That included such as “guidance from Heaven.”

The motion takes Judge Timothy Corrigan to task also, for saying that religious mania/revelation is “disqualifying.”

“It’s not that the person is praying for guidance so that the person can be enlightened, it’s that the higher being — or the Holy Spirit is directing or telling the person what disposition of the charges should be made,” was how Corrigan summed up the construct.

The motion seems predicated on the assumption that this is a valid revelation, as if – somehow – this is to be taken at face value and not as evidence of mania.

“A juror’s reliance on a holy spirit bespeaks devotion to duty; not external influence,” the motion continues.

Brown’s defense asserts “that the Court’s determination that the holy spirit is an external force is not a credibility determination. The Court’s determination that the holy spirit is an external force is philosophical determination.”

In a career full of remarkable chutzpah, Brown’s latest gambit — invoking divine ordinance as a retroactive defense in a fraud trial where the government laid waste to her defense strategy — may not be great legal strategy.

But it is, as ever, incredible theater.

Acquittal motion: The defense contends that Brown was not found guilty “beyond a reasonable doubt.”

“The government asserted that the defendant and her coconspirators knew that at the time of the solicitations they intended to use some of the funds for their personal use and expenses. The failure to disclose this fact to the donors, according to the government’s theory, amounted to wire fraud and mail fraud,” the acquittal motion asserts.

However, scholarship funds were, the defense contends, actually derived from these events.

Regarding the fraud of which Brown was convicted, the defense contends that no evidence was provided of conspiracy to defraud between Brown and One Door CEO Carla Wiley. Meanwhile, in the case of Brown and former chief of staff Ronnie Simmons, the defense makes an interesting claim.

“Simmons testified that his theft of One Door for Education funds was often done at the direction of the defendant but he was not able to provide any corroboration for this claim. What stands out the most about Mr. Simmons’ testimony are the statements he made that eviscerated the government’s theory concerning the defendant’s guilt,” the motion reads.

Those in the courtroom may have missed that evisceration.

“Simmons provided exculpatory evidence on behalf of the defendant,” the defense said, as he contended that at least some of the funds went for charitable purposes.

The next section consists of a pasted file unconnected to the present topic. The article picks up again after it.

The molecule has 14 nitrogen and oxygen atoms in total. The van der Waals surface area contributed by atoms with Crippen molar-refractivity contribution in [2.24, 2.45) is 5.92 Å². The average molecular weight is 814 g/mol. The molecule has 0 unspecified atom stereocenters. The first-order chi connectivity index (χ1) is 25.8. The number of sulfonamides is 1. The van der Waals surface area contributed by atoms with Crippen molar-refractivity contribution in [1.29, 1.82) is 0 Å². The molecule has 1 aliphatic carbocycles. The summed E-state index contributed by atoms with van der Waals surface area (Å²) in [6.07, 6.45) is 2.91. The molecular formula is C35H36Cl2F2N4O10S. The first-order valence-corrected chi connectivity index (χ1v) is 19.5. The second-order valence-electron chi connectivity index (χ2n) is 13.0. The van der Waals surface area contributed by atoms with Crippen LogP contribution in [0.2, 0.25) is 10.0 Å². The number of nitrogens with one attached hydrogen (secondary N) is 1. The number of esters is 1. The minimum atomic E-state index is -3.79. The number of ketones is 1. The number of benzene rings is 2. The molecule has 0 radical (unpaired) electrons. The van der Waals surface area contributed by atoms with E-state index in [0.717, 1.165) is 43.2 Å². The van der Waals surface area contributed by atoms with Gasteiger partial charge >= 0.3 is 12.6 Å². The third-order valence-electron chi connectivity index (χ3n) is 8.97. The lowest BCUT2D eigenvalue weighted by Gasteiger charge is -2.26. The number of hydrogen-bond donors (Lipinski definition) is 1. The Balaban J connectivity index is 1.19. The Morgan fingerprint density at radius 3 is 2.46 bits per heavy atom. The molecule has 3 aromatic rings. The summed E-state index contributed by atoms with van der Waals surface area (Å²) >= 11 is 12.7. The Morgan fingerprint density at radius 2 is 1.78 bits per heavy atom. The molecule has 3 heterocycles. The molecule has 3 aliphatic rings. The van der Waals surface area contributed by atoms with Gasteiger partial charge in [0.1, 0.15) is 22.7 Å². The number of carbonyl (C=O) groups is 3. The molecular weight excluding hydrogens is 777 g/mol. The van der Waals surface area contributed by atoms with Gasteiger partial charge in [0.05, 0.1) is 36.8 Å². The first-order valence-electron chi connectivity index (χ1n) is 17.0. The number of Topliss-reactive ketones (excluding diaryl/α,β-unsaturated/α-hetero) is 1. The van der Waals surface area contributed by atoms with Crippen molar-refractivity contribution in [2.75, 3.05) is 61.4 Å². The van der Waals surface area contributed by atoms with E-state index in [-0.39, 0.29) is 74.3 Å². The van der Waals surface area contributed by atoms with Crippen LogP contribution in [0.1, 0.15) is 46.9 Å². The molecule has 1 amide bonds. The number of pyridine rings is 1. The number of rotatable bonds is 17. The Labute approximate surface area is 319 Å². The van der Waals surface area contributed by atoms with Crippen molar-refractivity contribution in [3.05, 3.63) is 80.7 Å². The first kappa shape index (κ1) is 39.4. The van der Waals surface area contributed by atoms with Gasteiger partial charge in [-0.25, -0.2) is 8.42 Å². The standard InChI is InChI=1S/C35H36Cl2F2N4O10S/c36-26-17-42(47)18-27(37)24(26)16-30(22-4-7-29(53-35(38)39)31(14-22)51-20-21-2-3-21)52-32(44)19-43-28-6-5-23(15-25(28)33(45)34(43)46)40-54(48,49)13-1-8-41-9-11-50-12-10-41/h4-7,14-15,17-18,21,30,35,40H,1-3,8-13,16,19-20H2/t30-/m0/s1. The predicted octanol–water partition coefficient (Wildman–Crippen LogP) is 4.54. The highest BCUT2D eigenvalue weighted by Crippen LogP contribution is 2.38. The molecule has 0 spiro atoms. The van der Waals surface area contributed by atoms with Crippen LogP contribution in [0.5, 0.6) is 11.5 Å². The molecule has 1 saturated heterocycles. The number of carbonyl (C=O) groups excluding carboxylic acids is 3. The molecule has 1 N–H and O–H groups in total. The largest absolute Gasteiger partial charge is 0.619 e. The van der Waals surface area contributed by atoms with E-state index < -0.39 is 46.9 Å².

Meanwhile, the government only provided “circumstantial evidence” that money collected from One Door donors made its way to Corrine Brown.

That circumstantial evidence included bank statements and video evidence of people taking money from the One Door account and cashing it out or putting it into Brown’s account.

The defense contends “the government asked the jury to speculate about the defendant’s state of mind, and to make a number of inferential leaps that were not supported by logic or the law. The government presented a purely circumstantial evidence case.”

“While the defendant did have a professional and personal relationship with Mr. Simmons, and a very limited number of interactions with Ms. Wiley, merely associating with certain people and discussing common goals and interests does not establish proof of a conspiracy,” the motion says, undercutting the existence of a conspiracy to defraud.

Wiley and Simmons, the motion reads, conspired — with Brown the unwitting, aged dupe: “a person who doesn’t know about a conspiracy but happens to act in a way that advances some purpose of one doesn’t automatically become a conspirator.”

Brown’s acquittal on certain counts of mail fraud and wire fraud, the defense says, only further undercuts the case: “At worst the defendant was extremely careless and reckless with the handling of her personal finances and her obligations to ensure that her financial disclosure forms were accurately completed.”

“In conclusion, despite the number of witnesses called, and the number of exhibits introduced, there is no doubt about the fact that there was no direct evidence of criminal intent. The government’s case failed to deliver because it did not provide sufficient the proof of criminal intent.”